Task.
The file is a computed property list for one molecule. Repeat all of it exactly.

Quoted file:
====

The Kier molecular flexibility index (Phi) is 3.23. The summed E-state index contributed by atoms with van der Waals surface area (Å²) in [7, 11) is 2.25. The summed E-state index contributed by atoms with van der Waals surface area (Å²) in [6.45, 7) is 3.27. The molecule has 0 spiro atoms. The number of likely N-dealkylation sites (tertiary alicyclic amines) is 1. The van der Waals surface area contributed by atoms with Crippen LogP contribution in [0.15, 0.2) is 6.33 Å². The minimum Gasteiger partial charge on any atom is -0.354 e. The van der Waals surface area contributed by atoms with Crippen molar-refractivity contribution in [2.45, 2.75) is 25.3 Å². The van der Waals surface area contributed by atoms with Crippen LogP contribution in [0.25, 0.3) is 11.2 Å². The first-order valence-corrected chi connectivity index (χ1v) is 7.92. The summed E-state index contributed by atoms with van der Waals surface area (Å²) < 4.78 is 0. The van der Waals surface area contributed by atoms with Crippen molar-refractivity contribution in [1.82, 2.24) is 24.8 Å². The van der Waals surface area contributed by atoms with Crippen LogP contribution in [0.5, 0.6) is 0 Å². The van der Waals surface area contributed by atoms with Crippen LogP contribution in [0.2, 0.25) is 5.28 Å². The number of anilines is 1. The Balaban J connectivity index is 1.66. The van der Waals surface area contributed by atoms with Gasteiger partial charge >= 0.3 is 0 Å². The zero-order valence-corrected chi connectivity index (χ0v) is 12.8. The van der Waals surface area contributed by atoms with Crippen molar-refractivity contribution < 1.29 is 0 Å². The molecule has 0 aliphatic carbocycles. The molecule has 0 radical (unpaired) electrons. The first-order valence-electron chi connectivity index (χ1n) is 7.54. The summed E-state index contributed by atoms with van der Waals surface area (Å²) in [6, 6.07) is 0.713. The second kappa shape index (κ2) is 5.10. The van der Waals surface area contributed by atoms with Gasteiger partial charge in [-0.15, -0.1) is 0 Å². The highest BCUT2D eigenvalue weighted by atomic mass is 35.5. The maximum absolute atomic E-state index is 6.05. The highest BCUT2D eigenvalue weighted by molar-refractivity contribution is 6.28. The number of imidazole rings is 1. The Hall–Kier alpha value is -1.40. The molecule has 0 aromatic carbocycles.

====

The Kier molecular flexibility index (Phi) is 3.23. The summed E-state index contributed by atoms with van der Waals surface area (Å²) in [7, 11) is 2.25. The summed E-state index contributed by atoms with van der Waals surface area (Å²) in [6.45, 7) is 3.27. The molecule has 0 spiro atoms. The number of likely N-dealkylation sites (tertiary alicyclic amines) is 1. The van der Waals surface area contributed by atoms with Crippen LogP contribution in [0.15, 0.2) is 6.33 Å². The minimum Gasteiger partial charge on any atom is -0.354 e. The van der Waals surface area contributed by atoms with Crippen molar-refractivity contribution in [2.45, 2.75) is 25.3 Å². The van der Waals surface area contributed by atoms with Crippen LogP contribution in [0.25, 0.3) is 11.2 Å². The first-order valence-corrected chi connectivity index (χ1v) is 7.92. The summed E-state index contributed by atoms with van der Waals surface area (Å²) < 4.78 is 0. The van der Waals surface area contributed by atoms with Crippen molar-refractivity contribution in [1.82, 2.24) is 24.8 Å². The van der Waals surface area contributed by atoms with Crippen LogP contribution in [0.5, 0.6) is 0 Å². The van der Waals surface area contributed by atoms with Crippen LogP contribution in [0.2, 0.25) is 5.28 Å². The number of anilines is 1. The Balaban J connectivity index is 1.66. The van der Waals surface area contributed by atoms with Gasteiger partial charge >= 0.3 is 0 Å². The zero-order valence-corrected chi connectivity index (χ0v) is 12.8. The van der Waals surface area contributed by atoms with Crippen molar-refractivity contribution < 1.29 is 0 Å². The molecule has 0 aliphatic carbocycles. The molecule has 0 radical (unpaired) electrons. The first-order valence-electron chi connectivity index (χ1n) is 7.54. The summed E-state index contributed by atoms with van der Waals surface area (Å²) in [6, 6.07) is 0.713. The second kappa shape index (κ2) is 5.10. The van der Waals surface area contributed by atoms with Gasteiger partial charge in [-0.15, -0.1) is 0 Å². The highest BCUT2D eigenvalue weighted by atomic mass is 35.5. The maximum absolute atomic E-state index is 6.05. The highest BCUT2D eigenvalue weighted by molar-refractivity contribution is 6.28. The number of imidazole rings is 1. The Hall–Kier alpha value is -1.40. The molecule has 0 aromatic carbocycles.